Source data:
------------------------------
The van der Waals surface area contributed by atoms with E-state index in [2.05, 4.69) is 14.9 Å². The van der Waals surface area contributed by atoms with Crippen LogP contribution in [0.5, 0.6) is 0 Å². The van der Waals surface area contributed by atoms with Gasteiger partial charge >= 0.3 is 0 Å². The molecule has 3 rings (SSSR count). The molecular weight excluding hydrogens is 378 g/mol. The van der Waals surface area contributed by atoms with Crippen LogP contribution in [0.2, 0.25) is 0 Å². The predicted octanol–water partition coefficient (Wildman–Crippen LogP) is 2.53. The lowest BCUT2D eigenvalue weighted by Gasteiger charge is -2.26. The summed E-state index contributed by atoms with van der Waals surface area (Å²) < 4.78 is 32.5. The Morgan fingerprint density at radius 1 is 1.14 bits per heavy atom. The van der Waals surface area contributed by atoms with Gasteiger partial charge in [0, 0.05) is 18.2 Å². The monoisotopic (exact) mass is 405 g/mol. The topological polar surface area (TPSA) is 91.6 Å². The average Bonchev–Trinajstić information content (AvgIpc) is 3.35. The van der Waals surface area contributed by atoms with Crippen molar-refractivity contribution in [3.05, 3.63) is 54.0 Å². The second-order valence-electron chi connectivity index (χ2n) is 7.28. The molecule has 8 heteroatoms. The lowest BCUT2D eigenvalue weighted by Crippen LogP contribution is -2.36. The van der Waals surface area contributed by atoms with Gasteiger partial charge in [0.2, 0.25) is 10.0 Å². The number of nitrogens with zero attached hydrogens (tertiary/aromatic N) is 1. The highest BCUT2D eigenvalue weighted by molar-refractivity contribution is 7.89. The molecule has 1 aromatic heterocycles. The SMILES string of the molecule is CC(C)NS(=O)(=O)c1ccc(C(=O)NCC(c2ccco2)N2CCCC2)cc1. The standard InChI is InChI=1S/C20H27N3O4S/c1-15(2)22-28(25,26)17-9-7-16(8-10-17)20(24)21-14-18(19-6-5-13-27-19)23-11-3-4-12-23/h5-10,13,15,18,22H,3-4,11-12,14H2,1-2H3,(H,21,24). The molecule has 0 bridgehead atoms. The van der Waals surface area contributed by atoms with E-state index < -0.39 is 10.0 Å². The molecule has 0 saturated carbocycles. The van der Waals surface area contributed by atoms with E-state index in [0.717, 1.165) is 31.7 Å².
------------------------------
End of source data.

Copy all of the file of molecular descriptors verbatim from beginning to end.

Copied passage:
The van der Waals surface area contributed by atoms with E-state index in [2.05, 4.69) is 14.9 Å². The van der Waals surface area contributed by atoms with Crippen LogP contribution in [0.5, 0.6) is 0 Å². The van der Waals surface area contributed by atoms with Gasteiger partial charge >= 0.3 is 0 Å². The molecule has 3 rings (SSSR count). The molecular weight excluding hydrogens is 378 g/mol. The van der Waals surface area contributed by atoms with Crippen LogP contribution in [0.2, 0.25) is 0 Å². The predicted octanol–water partition coefficient (Wildman–Crippen LogP) is 2.53. The lowest BCUT2D eigenvalue weighted by Gasteiger charge is -2.26. The summed E-state index contributed by atoms with van der Waals surface area (Å²) < 4.78 is 32.5. The Morgan fingerprint density at radius 1 is 1.14 bits per heavy atom. The van der Waals surface area contributed by atoms with Gasteiger partial charge in [0, 0.05) is 18.2 Å². The monoisotopic (exact) mass is 405 g/mol. The topological polar surface area (TPSA) is 91.6 Å². The average Bonchev–Trinajstić information content (AvgIpc) is 3.35. The van der Waals surface area contributed by atoms with Crippen molar-refractivity contribution in [3.05, 3.63) is 54.0 Å². The second-order valence-electron chi connectivity index (χ2n) is 7.28. The molecule has 8 heteroatoms. The lowest BCUT2D eigenvalue weighted by Crippen LogP contribution is -2.36. The van der Waals surface area contributed by atoms with Gasteiger partial charge in [0.2, 0.25) is 10.0 Å². The number of nitrogens with zero attached hydrogens (tertiary/aromatic N) is 1. The highest BCUT2D eigenvalue weighted by molar-refractivity contribution is 7.89. The molecule has 1 aromatic heterocycles. The SMILES string of the molecule is CC(C)NS(=O)(=O)c1ccc(C(=O)NCC(c2ccco2)N2CCCC2)cc1. The standard InChI is InChI=1S/C20H27N3O4S/c1-15(2)22-28(25,26)17-9-7-16(8-10-17)20(24)21-14-18(19-6-5-13-27-19)23-11-3-4-12-23/h5-10,13,15,18,22H,3-4,11-12,14H2,1-2H3,(H,21,24). The molecule has 0 bridgehead atoms. The van der Waals surface area contributed by atoms with E-state index < -0.39 is 10.0 Å². The molecule has 0 saturated carbocycles. The van der Waals surface area contributed by atoms with E-state index in [0.717, 1.165) is 31.7 Å².